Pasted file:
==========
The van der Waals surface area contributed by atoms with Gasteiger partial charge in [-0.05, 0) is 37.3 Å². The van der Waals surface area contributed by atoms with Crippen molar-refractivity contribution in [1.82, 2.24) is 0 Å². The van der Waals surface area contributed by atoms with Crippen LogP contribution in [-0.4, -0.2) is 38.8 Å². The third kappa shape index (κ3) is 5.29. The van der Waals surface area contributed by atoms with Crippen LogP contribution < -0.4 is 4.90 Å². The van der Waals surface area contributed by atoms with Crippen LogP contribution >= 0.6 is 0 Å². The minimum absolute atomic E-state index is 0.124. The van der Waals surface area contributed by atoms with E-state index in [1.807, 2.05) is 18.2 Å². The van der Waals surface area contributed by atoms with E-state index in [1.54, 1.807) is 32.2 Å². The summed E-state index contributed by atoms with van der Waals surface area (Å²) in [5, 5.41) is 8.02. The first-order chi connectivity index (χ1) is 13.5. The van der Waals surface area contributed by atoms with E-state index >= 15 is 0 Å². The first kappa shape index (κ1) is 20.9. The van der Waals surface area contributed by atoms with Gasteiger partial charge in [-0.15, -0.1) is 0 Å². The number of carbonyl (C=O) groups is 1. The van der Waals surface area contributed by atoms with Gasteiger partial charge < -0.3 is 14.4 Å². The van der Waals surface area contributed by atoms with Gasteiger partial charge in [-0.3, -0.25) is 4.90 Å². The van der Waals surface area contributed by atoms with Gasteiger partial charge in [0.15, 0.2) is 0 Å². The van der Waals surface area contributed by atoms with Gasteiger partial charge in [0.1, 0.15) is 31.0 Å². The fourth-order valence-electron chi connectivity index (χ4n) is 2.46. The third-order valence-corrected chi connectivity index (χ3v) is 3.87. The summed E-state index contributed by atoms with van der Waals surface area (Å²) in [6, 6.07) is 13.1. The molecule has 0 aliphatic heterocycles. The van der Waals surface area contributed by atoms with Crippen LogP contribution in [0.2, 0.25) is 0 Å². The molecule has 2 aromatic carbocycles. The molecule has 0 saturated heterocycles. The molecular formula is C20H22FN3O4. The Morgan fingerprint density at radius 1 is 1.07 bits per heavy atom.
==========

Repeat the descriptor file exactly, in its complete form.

The van der Waals surface area contributed by atoms with Gasteiger partial charge in [-0.05, 0) is 37.3 Å². The van der Waals surface area contributed by atoms with Crippen molar-refractivity contribution in [1.82, 2.24) is 0 Å². The van der Waals surface area contributed by atoms with Crippen LogP contribution in [-0.4, -0.2) is 38.8 Å². The third kappa shape index (κ3) is 5.29. The van der Waals surface area contributed by atoms with Crippen LogP contribution < -0.4 is 4.90 Å². The van der Waals surface area contributed by atoms with Crippen LogP contribution >= 0.6 is 0 Å². The minimum absolute atomic E-state index is 0.124. The van der Waals surface area contributed by atoms with E-state index in [1.807, 2.05) is 18.2 Å². The van der Waals surface area contributed by atoms with E-state index in [1.54, 1.807) is 32.2 Å². The summed E-state index contributed by atoms with van der Waals surface area (Å²) in [5, 5.41) is 8.02. The first-order chi connectivity index (χ1) is 13.5. The van der Waals surface area contributed by atoms with E-state index >= 15 is 0 Å². The first kappa shape index (κ1) is 20.9. The van der Waals surface area contributed by atoms with Gasteiger partial charge in [-0.15, -0.1) is 0 Å². The number of carbonyl (C=O) groups is 1. The van der Waals surface area contributed by atoms with Gasteiger partial charge < -0.3 is 14.4 Å². The van der Waals surface area contributed by atoms with Gasteiger partial charge in [-0.3, -0.25) is 4.90 Å². The van der Waals surface area contributed by atoms with Gasteiger partial charge in [0.15, 0.2) is 0 Å². The van der Waals surface area contributed by atoms with Gasteiger partial charge in [0.1, 0.15) is 31.0 Å². The fourth-order valence-electron chi connectivity index (χ4n) is 2.46. The third-order valence-corrected chi connectivity index (χ3v) is 3.87. The summed E-state index contributed by atoms with van der Waals surface area (Å²) in [6, 6.07) is 13.1. The molecule has 0 aliphatic heterocycles. The van der Waals surface area contributed by atoms with Crippen LogP contribution in [0.2, 0.25) is 0 Å². The molecule has 2 aromatic carbocycles. The molecule has 0 saturated heterocycles. The molecular formula is C20H22FN3O4. The Morgan fingerprint density at radius 1 is 1.07 bits per heavy atom.